Speaking during the "Biofeedback in Gameplay" talk at GDC, Valve's experimental psychologist Mike Ambinder - they have one - showed off the ways they're using biological measurements to enhance their games. They showed a version of Portal 2 where the player's view is controlled by where he looks in real life, and a version of Left 4 Dead 2 that senses your stress levels and adjusts the game accordingly.
Read on for the details, and video footage of both games.
Valve showed off facial recognition software and 10,000 dollar eye-tracking tech. They used the latter to play a short section of Portal 2, where the player uses their eyes to aim the cursor, and their hands to move around the environment. According to Ambinder, "The eye tracker is used to extract eye's X Y position. This data is updated at 60hz, before being fed back into the game engine."
"We don't know how the player is feeling," said Ambinder. "We'd like to attack that problem. We'd like to figure out player sentiment, and player emotion." He also hinted at future matchmaking profiles based on player's emotional responses: "We don't want to pair passive players with emotional players. It's something we're thinking about it, we think it's worthwhile."
Valve have been experimenting with varied techniques during the research. "We made a heartbeat measuring mouse - a detect heartbeat mouse - but had to ditch it because every time it moved it would introduce artefacts into the readings. We have a mouse that senses skin conductance, it's easy to use, pretty cool.”
Valve's solution is a piece of tech that costs $10 to make, and consists of two metal contacts attached to a strip. They're fixed to your hand by a bandage, and a USB cable sends data about the current passing between them to your PC. It's measuring the electric response of your skin, something which varies with stress.
They've been using biometrics like this to tweak Left 4 Dead 2: they've experimented with an automated AI Director that modified enemy spawns, health and weapon packs based on estimated arousal patterns. According to the surveys post playtest, the use of biofeedback information made Left 4 Dead 2 twice as enjoyable as without. Here's Mike Ambinder's explanation, with one player's stress levels on-screen as they play.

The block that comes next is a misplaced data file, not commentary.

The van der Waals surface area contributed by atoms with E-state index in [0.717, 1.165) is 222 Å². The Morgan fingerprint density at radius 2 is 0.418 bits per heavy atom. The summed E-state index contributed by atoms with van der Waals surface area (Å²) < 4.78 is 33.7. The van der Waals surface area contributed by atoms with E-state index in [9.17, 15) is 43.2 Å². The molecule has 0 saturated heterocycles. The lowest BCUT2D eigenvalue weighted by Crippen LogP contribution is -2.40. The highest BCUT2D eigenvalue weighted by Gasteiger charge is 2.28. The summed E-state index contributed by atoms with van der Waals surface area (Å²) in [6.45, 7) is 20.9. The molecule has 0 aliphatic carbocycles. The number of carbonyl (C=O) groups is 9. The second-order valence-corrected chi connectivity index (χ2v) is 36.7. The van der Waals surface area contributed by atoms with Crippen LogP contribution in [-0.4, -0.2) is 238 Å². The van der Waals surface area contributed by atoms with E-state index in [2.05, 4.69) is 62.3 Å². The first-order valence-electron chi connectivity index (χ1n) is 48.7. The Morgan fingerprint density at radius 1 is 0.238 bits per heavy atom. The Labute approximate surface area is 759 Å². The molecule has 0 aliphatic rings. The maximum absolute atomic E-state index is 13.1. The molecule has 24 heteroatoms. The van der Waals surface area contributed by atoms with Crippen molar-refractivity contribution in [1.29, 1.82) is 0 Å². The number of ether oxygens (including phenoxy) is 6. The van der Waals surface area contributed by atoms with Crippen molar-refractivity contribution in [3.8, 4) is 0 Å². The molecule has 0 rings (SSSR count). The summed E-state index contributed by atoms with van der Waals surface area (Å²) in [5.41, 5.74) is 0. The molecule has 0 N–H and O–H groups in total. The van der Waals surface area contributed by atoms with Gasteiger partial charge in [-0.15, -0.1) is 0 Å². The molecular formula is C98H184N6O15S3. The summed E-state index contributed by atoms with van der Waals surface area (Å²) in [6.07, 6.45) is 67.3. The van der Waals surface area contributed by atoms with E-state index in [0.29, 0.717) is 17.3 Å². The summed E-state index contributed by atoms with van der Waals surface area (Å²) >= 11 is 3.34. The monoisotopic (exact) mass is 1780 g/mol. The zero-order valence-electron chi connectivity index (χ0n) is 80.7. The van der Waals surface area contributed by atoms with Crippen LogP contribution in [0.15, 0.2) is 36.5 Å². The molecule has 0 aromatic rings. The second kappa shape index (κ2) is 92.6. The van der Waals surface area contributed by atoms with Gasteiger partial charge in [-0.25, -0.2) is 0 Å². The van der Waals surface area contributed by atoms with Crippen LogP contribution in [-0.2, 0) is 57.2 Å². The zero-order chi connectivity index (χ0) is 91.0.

Mike talked us through some of the extraordinary ideas they have planned for this tech. "We can detect when a player is bored," he said, and suggested this as a way of determining if the player is lots, and using in-game prompts to help them out.
"Can we tie health to arousal? If you stay calm, your health rises... imagine a lie detection game: fool your interrogator by remaining calm."
Or an NPC who knows how you're feeling - "Hey Mike, why are you so sad?"
"Watching the arousal patterns of competitive players - just knowing if the competitors were aroused - could be interesting."
Mike said they could also use it to detect when your team-mates are in trouble in a co-op game like Left 4 Dead, by spotting spikes in arousal. In the video above you'll see the clear response when the player's attacked by the tank.
"Or [you could] earn points from eliciting responses from your team-mates," Mike adds.
They've even tried using an emotional tracker during games of DOTA 2, their forthcoming arena-based multiplayer action RPG. "People love it when they do something that makes their opponents suffer," says Mike.
Valve have always been a forward-thinking company, but even for them it's remarkable to see this kind of mad science demonstrated for all. Gabe Newell spoke to us about their plans to use biometrics in games back in September last year. Now we know they're actually going to do it.
But will players go for it? Would you buy a $10 glove that would let you play a version of Left 4 Dead 2 tailored to your emotions? And would you want other players to be able to see that info about you?